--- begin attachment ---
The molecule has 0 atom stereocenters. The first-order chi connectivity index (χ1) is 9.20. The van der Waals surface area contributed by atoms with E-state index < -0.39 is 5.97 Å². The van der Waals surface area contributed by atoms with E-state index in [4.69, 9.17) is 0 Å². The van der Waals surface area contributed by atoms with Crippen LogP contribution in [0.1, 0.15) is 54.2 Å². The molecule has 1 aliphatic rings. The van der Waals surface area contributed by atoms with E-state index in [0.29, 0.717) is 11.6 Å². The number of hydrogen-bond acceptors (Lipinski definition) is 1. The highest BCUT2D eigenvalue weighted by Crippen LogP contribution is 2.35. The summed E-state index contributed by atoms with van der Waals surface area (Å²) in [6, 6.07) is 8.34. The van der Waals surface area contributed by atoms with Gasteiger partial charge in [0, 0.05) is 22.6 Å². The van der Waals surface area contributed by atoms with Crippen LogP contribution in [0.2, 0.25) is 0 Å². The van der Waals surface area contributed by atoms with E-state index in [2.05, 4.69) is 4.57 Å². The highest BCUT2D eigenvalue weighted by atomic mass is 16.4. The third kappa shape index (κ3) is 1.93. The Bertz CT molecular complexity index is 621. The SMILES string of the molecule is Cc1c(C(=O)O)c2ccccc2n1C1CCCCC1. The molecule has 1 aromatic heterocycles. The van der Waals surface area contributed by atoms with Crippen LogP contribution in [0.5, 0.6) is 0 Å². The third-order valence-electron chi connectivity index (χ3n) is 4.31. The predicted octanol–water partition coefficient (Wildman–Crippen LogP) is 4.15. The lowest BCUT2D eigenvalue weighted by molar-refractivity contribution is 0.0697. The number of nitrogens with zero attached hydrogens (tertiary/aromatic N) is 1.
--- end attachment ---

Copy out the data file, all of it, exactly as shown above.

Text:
The molecule has 0 atom stereocenters. The first-order chi connectivity index (χ1) is 9.20. The van der Waals surface area contributed by atoms with E-state index < -0.39 is 5.97 Å². The van der Waals surface area contributed by atoms with E-state index in [4.69, 9.17) is 0 Å². The van der Waals surface area contributed by atoms with Crippen LogP contribution in [0.1, 0.15) is 54.2 Å². The molecule has 1 aliphatic rings. The van der Waals surface area contributed by atoms with E-state index in [0.29, 0.717) is 11.6 Å². The number of hydrogen-bond acceptors (Lipinski definition) is 1. The highest BCUT2D eigenvalue weighted by Crippen LogP contribution is 2.35. The summed E-state index contributed by atoms with van der Waals surface area (Å²) in [6, 6.07) is 8.34. The van der Waals surface area contributed by atoms with Gasteiger partial charge in [0, 0.05) is 22.6 Å². The van der Waals surface area contributed by atoms with Crippen LogP contribution in [0.2, 0.25) is 0 Å². The van der Waals surface area contributed by atoms with E-state index in [2.05, 4.69) is 4.57 Å². The highest BCUT2D eigenvalue weighted by atomic mass is 16.4. The third kappa shape index (κ3) is 1.93. The Bertz CT molecular complexity index is 621. The SMILES string of the molecule is Cc1c(C(=O)O)c2ccccc2n1C1CCCCC1. The molecule has 1 aromatic heterocycles. The van der Waals surface area contributed by atoms with Crippen LogP contribution in [0.5, 0.6) is 0 Å². The third-order valence-electron chi connectivity index (χ3n) is 4.31. The predicted octanol–water partition coefficient (Wildman–Crippen LogP) is 4.15. The lowest BCUT2D eigenvalue weighted by molar-refractivity contribution is 0.0697. The number of nitrogens with zero attached hydrogens (tertiary/aromatic N) is 1.